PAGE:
Augmented Reality – The Next Big Thing in Retail? I Hope Not

A lot has been said and written about Augmented Reality recently, so much so that it is now acceptable to just refer to this fledgling technology as AR. However, just in case you have been out of the loop for the past 12 months let me summarise what AR is in as few words as possible: “The solution for every problem known to man, ever.”

Seriously, that’s what I am picking up from the various blogs and articles I read as well as the conferences I attend. AR is being heralded as this messianic solution. From automotive solutions to advertising, medical to media, everybody is raving about it. However there is one sector that seems to be more excited about AR than any other... retail.

The “official” definition from Wikipedia states:

Augmented reality (AR) is a term for a live direct or indirect view of a physical real-world environment whose elements are augmented by virtual computer-generated imagery. It is related to a more general concept called mediated reality in which a view of reality is modified (possibly even diminished rather than augmented) by a computer. As a result, the technology functions by enhancing one’s current perception of reality. (

AR is clever, it really is. There are some amazing uses and applications out there. Currently the biggest use of AR is a set of smart phone applications displaying relevant information overlaid on a map or image of the real world using the phone’s camera. If you want to try this out for yourself and you have a smartphone, you can download Layer or Yelp from the respective app stores, it’s free.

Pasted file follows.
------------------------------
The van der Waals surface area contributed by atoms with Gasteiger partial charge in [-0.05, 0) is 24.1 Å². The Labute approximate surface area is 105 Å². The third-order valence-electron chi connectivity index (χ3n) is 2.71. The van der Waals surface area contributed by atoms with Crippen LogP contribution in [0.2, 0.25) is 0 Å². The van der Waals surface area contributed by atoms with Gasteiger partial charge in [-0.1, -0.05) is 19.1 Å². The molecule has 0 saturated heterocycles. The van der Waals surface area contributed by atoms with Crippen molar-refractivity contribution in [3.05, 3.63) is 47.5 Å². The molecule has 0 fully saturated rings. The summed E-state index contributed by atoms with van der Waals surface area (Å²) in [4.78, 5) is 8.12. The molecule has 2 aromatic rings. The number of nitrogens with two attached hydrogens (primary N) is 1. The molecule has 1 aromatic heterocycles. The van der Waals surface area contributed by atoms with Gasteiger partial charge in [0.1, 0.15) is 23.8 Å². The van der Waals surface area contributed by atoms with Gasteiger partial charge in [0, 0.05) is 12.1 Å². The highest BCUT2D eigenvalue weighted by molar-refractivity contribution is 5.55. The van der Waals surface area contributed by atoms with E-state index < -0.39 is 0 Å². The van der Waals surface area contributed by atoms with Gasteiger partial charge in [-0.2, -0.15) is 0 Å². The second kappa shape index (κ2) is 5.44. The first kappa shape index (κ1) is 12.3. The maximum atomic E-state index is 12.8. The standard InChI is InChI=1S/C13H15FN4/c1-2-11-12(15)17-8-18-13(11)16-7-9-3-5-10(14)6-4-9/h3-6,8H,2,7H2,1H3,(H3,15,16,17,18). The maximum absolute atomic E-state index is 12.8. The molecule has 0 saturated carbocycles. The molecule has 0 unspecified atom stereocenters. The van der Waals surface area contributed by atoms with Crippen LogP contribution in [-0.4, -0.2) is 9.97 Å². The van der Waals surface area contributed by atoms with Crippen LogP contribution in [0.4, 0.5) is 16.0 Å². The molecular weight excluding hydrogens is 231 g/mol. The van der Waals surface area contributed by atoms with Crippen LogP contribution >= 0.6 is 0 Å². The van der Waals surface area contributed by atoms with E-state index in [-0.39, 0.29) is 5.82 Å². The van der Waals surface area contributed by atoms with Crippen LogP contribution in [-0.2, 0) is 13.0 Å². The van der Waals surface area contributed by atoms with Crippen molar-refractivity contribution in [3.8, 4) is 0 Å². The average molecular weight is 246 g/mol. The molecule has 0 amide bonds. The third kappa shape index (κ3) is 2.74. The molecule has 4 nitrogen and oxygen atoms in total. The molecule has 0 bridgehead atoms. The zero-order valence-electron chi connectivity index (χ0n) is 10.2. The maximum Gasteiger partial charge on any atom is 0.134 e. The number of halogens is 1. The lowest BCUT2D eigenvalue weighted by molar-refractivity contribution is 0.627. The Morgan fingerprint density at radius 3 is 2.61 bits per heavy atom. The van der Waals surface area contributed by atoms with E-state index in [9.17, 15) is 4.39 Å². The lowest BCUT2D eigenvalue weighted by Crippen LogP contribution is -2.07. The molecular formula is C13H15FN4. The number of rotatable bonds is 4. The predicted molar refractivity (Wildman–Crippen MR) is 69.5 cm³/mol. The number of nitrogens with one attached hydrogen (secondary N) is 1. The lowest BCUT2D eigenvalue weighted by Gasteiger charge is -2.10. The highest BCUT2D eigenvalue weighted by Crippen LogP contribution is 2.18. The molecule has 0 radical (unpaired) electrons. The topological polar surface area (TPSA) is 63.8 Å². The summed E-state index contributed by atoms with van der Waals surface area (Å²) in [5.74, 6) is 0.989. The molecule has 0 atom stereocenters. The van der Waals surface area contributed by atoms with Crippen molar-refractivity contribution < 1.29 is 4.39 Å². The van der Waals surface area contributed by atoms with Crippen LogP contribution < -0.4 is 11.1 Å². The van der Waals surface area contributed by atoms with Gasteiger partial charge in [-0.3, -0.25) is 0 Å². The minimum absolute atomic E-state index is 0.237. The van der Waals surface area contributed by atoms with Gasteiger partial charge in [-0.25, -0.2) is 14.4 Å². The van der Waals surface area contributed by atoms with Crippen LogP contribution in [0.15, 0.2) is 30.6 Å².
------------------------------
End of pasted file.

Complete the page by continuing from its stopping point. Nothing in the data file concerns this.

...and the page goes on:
Layar is a real success story; it has raised $4.4m in various funding rounds and has spawned numerous spin offs and copycats. But here is the problem, most of them are terrible. A very large furniture company recently launched a feature that allowed you to design your dream room online. You could then view it via an AR application that involved either printing or picking up a special card in store. It’s a complete gimmick. Sure it was good fun but did it really help me in my quest to home furnishing nirvana? No, not a chance. The technology was slow. It was frustrating to use and entertainment value aside, who prints things anymore?

Another example comes from an online fashion retailer that allowed you to try on various accessories, hats, sun glasses and, quite disturbingly facial hair, all via the comfort of your webcam. It was hilarious fun; we managed to turn my five year old daughter into our vision of a 20th century European dictator, with a trilby hat. Would she look anything like the image being represented on the screen if she really had the hat on? Again, no, not a chance.

Retailers need to wise up. Yes this is all great fun, but when it comes to the important point of selling product, AR is a long way away from being the panacea many industry experts are predicting. I was completely staggered to discover a huge high street brand recently advertising for an Augmented Reality expert to join its team. The same company has no basic mobile offering, a crazy ecommerce strategy and it’s being humiliated on the high street on a daily basis.

In retail, regardless of sales channel, there is one enduring truth. You will succeed if you are accessible in the right market, have the right product, at the right price with the right level of service. This is basic stuff. At the moment, AR for retailers is a complete distraction. Today it fulfils none of the above pre-requisites. If anyone tells you an investment in AR over the more traditional marketing methods will help to sell more product, they are lying.

The popularity of AR seems to be being fuelled by venture capitalist firms that have pumped in a lot of money and are now desperate to find a revenue opportunity. It’s the Virtual Reality of the 90s and the Artificial Intelligence of the 60s all over again.

I don’t mean to sound like a complete technophobe. AR will play an important part of the future as the technology matures. But for retailers it’s not here yet, not even close.